Forgot your password?
typodupeerror

Geekspeak Baffles Web Users 363

Posted by Zonk
from the roflcopter dept.
An anonymous reader writes to mention a BBC article on the technology buying public's continued frustration with 'geek speak'. Despite ever-increasing adoption of high tech gadgets in first-world nations, the terms used to describe what these new toys do often elude the people who buy them. From the article: "Acronyms in particular foxed users. 75% of online Britons did not know that VOD stands for video-on-demand, while 68% were unaware that personal video recorders were more commonly referred to as PVRs. Millions of people keep in touch via instant messaging but some 57% of online Brits said they did not know that the acronym for it was IM. 'The technology industry is perhaps the most guilty of all industries when it comes to love of acronyms,' said Mr Burmaster. "
This discussion has been archived. No new comments can be posted.

Geekspeak Baffles Web Users

Comments Filter:
  • by aoism (996912) on Thursday October 05, 2006 @06:46PM (#16329231)
    pepople cant memorize computer industry acronyms
    • Re: (Score:2, Funny)

      by cabinetsoft (923481)
      Beat this: AAAAAAAAAAAAAA - American Amateur Applied Arts Academy Association Against Absurd And Asininely Artificial Alliterative Acronyms Award
    • by rootrot (103518) on Thursday October 05, 2006 @07:13PM (#16329615)
      Wait...Brits who don't understand tech acronyms are getting hit with foxes?!? Is this some strange backlash against the hunt ban? I am so confused....
    • by jacquesm (154384) <jNO@SPAMww.com> on Thursday October 05, 2006 @07:14PM (#16329635) Homepage
      IANALA (I am *not* a language analyst) but I'm pretty sure that since as long as language exists those who have the ability to make up new words or to grasp the meaning of a new word without a lot of explanation belonged to the smarter segment of the population. The faster our development becomes the more important these skills are. We've now reached a point in time where it won't be long before the rate of development has become so great that it is possible for two people to no longer be able to communicate with each other even though they share a common language due to this vocabulary development gap.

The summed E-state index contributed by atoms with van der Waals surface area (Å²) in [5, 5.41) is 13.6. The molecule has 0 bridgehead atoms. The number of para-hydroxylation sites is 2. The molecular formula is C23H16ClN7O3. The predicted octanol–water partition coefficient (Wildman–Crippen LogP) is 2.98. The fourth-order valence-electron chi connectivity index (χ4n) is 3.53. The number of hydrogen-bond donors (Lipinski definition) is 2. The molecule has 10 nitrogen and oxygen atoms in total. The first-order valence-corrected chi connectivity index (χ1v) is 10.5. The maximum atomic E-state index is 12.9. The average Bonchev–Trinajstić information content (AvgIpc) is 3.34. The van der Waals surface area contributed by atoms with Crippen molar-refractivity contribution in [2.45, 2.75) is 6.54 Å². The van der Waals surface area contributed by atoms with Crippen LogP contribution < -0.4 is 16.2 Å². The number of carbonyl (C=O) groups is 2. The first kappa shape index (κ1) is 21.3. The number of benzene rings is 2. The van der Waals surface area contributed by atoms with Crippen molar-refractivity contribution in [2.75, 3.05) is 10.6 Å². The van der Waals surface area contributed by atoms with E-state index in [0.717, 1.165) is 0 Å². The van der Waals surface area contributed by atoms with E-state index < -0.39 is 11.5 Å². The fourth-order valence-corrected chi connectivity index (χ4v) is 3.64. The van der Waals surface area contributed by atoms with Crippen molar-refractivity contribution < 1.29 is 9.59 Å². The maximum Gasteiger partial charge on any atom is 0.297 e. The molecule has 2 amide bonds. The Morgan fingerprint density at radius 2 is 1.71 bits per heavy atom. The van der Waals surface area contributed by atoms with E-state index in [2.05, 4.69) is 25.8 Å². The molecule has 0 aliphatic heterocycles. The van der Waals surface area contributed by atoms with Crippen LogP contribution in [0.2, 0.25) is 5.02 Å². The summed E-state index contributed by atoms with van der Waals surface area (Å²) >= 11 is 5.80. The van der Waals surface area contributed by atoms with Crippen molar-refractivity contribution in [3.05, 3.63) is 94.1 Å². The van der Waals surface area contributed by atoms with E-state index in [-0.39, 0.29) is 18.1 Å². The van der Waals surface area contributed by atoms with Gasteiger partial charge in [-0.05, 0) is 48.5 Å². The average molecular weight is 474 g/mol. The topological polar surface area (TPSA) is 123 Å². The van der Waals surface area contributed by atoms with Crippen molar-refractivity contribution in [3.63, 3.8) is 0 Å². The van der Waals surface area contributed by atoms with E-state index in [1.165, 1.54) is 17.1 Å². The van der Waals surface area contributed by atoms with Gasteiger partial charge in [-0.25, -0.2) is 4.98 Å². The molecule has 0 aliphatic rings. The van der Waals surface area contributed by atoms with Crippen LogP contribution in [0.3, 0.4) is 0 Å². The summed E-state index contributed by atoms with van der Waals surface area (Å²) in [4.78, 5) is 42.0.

If you don't believe that try to decipher an SMS message sent by one 13 year old to another :)

      And PCMCIA was a pretty good example, but some of the stuff I see here on /. causes me to reach for the nearest search engine to figure out what on earth they mean.

      this place could easily be nicknamed buzzword central :)

      • Re: (Score:3, Insightful)

        by pipingguy (566974) *
        I'm pretty sure that since as long as language exists those who have the ability to make up new words or to grasp the meaning of a new word without a lot of explanation belonged to the smarter segment of the population.

        But probably most maker-uppers-of-words/terms do so for marketing reasons.
    • Re: (Score:2, Interesting)

      by Anonymous Coward
      pepople cant memorize computer industry acronyms

      I'll grant that PCMCIA was one of the worst ever. However, I still see relatively non-geeky people using it, despite the fact that it was shortened years ago to just PC card. Yet, if I say "PC card", they think I mean a video card.

      OTOH (look it up, lazy ones) people just don't care enough to learn anything new -- it's just toooo haaaarrrrd Maybe it's just trickle down from the fist-pumping manager assholes who insist that the world come to them and "present"

    • by vertinox (846076) on Thursday October 05, 2006 @08:07PM (#16330299)
      This reminds me of when I took my A+ certs back in the 90's when you still had to memorize the acroynyms and what they stood like PCI, ISA, SCSI, and EISA,that other properietary standard IBM used (that I can't remember even the acronym...I remember what they looked like... those special blue slot cards), and maybe a dozen other legacy technology names and things.

      But yet during my job at any place... Anywhere... No one ever questioned about what the actual acronym but rather what the difference was... As in... PCI was the new faster standard on ATX motherboards and ISA was the long black slots for older systems (even though you couldn't buy a new computer at that point without both).

      These days I can't remember any of them except International Standards Association and I'm assuming EISA is Enchandced? (I even kept an EISA card around to show off to people).